A WEIRD, HARD TIME:

Somewhere around the four month postpartum mark, I started to relive the delivery in great detail. It was like a movie in my mind that played over and over again. I was having nightmares about it and almost like… phantom labor pains. I think I had blocked out so much of the actual labor and then dove headfirst into figuring out how to be a mom and take care of Jack that I hadn’t had time to fully process what happened. As a result, it all came flooding back to me seemingly out of the blue. Looking back on that time, I was pretty stressed from work deadlines and Jack was also starting to teethe so he wasn’t sleeping great and I’m sure both of those things played a contributing factor in addition to make a drop in hormones. All I can say is that it was really hard to relive it all and to relive it all in such great detail. It was bizarre and, in a way, it felt almost more traumatizing than actually giving birth? I kept finding myself thinking of all the ways it things could have gone wrong. I was reliving my experience through the lens of, “wow, you just got lucky, this could have ended terribly in these 245 ways.”

WHAT HAS SURPRISED ME:

I’d say that every day I have something new that surprises me. The biggest surprise, though, came just a couple of months ago. After having such a tough go with pregnancy, I had secretly been thinking that I might be one and done. I hadn’t voiced it out loud to anyone because for so long I dreamed of having more than one child since I loved having a sister so much. But that pregnancy rattled me to my core. But then I was giving Jack a bath one night in December and I had a very, very clear thought that I couldn’t wait to have another baby. I had been so convinced that I didn’t want to go through another pregnancy, even after Jack was born, that it took me by surprise to have such a strong, clear thought that I definitely did. (To be clear, this won’t be happening any time soon!)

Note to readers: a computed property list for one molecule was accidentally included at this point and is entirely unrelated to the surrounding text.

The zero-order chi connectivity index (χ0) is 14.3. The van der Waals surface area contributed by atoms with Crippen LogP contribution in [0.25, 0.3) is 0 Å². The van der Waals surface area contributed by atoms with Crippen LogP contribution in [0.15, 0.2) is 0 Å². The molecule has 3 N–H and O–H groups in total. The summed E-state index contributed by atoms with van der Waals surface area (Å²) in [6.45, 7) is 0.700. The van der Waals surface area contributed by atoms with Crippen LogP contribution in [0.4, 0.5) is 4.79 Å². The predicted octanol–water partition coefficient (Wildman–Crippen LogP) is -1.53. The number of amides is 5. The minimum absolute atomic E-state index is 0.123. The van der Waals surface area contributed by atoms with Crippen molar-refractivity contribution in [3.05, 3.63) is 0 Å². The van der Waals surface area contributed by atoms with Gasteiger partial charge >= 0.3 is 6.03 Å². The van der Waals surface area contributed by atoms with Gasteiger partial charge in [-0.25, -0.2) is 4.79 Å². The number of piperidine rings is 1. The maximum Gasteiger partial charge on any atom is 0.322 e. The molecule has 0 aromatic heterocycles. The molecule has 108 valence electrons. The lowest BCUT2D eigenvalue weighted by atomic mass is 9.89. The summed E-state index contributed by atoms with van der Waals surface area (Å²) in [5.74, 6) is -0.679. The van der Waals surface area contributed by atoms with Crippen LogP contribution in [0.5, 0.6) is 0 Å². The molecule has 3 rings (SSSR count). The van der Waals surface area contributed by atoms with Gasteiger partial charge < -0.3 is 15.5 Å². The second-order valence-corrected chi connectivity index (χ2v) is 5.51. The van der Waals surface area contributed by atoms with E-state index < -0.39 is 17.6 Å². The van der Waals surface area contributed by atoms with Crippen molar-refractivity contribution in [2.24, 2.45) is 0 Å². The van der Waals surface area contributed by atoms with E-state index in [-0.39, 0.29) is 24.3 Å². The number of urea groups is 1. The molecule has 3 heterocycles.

MY FAVORITE MOMENTS:

I started to write a list of my favorite moments, but I could go on forever…. that first wakeup in the morning when Jack smiles soooo big that we’ve come in to “rescue him” from his crib; seeing him learn a new skill; watching him interact with friends and family; finding out he’s grown when a favorite shoe suddenly doesn’t fit or a snap doesn’t reach the other; all the bath times. My favorite favorite though I think are the middle of the night nursing sessions. When he’s extra heavy and snuggles a little deeper than usual. There are no external distractions and it’s quiet. He’s been rubbing his hand on my chest or lightly patting my arm. And then, when he’s done, I spend a few lingering moments with him in my arms and just whisper into his ear just how much I love him. I know he’ll never remember it, but I try to soak it in as much as possible because I know infancy is so fleeting.

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19 Comments

Maiju

So beautifully written, Carly. The last paragraph made me tear up. Thank you for sharing this journey of yours to motherhood with us.

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Taylor

Hey Carly, I’m a mom of three and I think your writing really captures the new world of motherhood with your first child! Let yourself ride the ride, that’s for sure 🙂 I struggle with control too but it’s been a wonderful journey to chill out. I still work hard on things that are important to me but it’s been a great release to let some things go. And I don’t just mean letting things be “worse” but maybe “different.” You can get there too some day. Don’t shortchange the process. Consider what you gain, in the instances when you let go of certain ideals or standards. Be open to new ways of life and being 🙂 Find ways to be strong in your new body! So excited for you. I agree, motherhood is the most amazing joy and honor.

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Amber

Beautiful post. Motherhood is the best and is the certainly the most amazing rollercoaster but it does come with the highest of highs and some low lows. Thanks for sharing your journey with us!

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Kelsey

I read this with misty eyes because it resonated so much with me, as a mother to a 15 month old. Much love to you, Carly and Jack!

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Kelly

This makes me so weepy and so dang full of joy! I’m just so so so genuinely happy for you and encouraged by you.

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Kate